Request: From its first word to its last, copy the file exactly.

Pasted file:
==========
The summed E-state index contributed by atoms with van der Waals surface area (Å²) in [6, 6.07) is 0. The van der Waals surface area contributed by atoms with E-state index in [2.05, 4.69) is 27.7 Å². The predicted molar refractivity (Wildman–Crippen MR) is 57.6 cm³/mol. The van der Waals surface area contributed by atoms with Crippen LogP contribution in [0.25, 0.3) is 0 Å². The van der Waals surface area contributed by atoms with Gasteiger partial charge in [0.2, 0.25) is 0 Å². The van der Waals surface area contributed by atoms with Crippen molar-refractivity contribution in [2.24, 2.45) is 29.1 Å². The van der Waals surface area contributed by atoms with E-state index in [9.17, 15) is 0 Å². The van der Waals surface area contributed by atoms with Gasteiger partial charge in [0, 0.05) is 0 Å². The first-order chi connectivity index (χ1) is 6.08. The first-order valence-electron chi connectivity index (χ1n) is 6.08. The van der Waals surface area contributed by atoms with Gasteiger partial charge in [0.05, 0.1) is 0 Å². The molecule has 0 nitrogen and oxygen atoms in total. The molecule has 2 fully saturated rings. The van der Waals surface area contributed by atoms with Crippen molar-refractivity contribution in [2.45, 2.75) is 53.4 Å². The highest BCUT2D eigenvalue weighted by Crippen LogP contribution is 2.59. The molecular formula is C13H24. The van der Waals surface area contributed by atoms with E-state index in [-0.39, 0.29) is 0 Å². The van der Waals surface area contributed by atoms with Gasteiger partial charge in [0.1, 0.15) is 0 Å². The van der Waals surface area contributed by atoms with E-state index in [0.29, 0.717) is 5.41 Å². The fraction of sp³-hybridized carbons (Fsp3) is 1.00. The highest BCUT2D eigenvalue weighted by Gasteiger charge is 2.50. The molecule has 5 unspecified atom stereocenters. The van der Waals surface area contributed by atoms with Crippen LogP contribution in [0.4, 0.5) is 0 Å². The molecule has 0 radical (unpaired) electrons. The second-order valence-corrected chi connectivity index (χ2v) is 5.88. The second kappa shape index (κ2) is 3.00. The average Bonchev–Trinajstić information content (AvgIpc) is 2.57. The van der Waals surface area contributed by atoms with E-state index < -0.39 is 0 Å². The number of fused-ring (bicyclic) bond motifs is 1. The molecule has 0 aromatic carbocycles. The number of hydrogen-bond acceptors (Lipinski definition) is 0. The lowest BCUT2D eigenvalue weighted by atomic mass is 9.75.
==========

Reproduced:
The summed E-state index contributed by atoms with van der Waals surface area (Å²) in [6, 6.07) is 0. The van der Waals surface area contributed by atoms with E-state index in [2.05, 4.69) is 27.7 Å². The predicted molar refractivity (Wildman–Crippen MR) is 57.6 cm³/mol. The van der Waals surface area contributed by atoms with Crippen LogP contribution in [0.25, 0.3) is 0 Å². The van der Waals surface area contributed by atoms with Gasteiger partial charge in [0.2, 0.25) is 0 Å². The van der Waals surface area contributed by atoms with Crippen molar-refractivity contribution in [2.24, 2.45) is 29.1 Å². The van der Waals surface area contributed by atoms with E-state index in [9.17, 15) is 0 Å². The van der Waals surface area contributed by atoms with Gasteiger partial charge in [0, 0.05) is 0 Å². The first-order chi connectivity index (χ1) is 6.08. The first-order valence-electron chi connectivity index (χ1n) is 6.08. The van der Waals surface area contributed by atoms with Gasteiger partial charge in [0.05, 0.1) is 0 Å². The molecule has 0 nitrogen and oxygen atoms in total. The molecule has 2 fully saturated rings. The van der Waals surface area contributed by atoms with Crippen molar-refractivity contribution in [2.45, 2.75) is 53.4 Å². The highest BCUT2D eigenvalue weighted by Crippen LogP contribution is 2.59. The molecular formula is C13H24. The van der Waals surface area contributed by atoms with E-state index in [-0.39, 0.29) is 0 Å². The van der Waals surface area contributed by atoms with Gasteiger partial charge in [0.1, 0.15) is 0 Å². The van der Waals surface area contributed by atoms with E-state index in [0.29, 0.717) is 5.41 Å². The fraction of sp³-hybridized carbons (Fsp3) is 1.00. The highest BCUT2D eigenvalue weighted by Gasteiger charge is 2.50. The molecule has 5 unspecified atom stereocenters. The van der Waals surface area contributed by atoms with Crippen LogP contribution in [0.4, 0.5) is 0 Å². The molecule has 0 radical (unpaired) electrons. The second-order valence-corrected chi connectivity index (χ2v) is 5.88. The second kappa shape index (κ2) is 3.00. The average Bonchev–Trinajstić information content (AvgIpc) is 2.57. The van der Waals surface area contributed by atoms with E-state index < -0.39 is 0 Å². The number of fused-ring (bicyclic) bond motifs is 1. The molecule has 0 aromatic carbocycles. The number of hydrogen-bond acceptors (Lipinski definition) is 0. The lowest BCUT2D eigenvalue weighted by atomic mass is 9.75.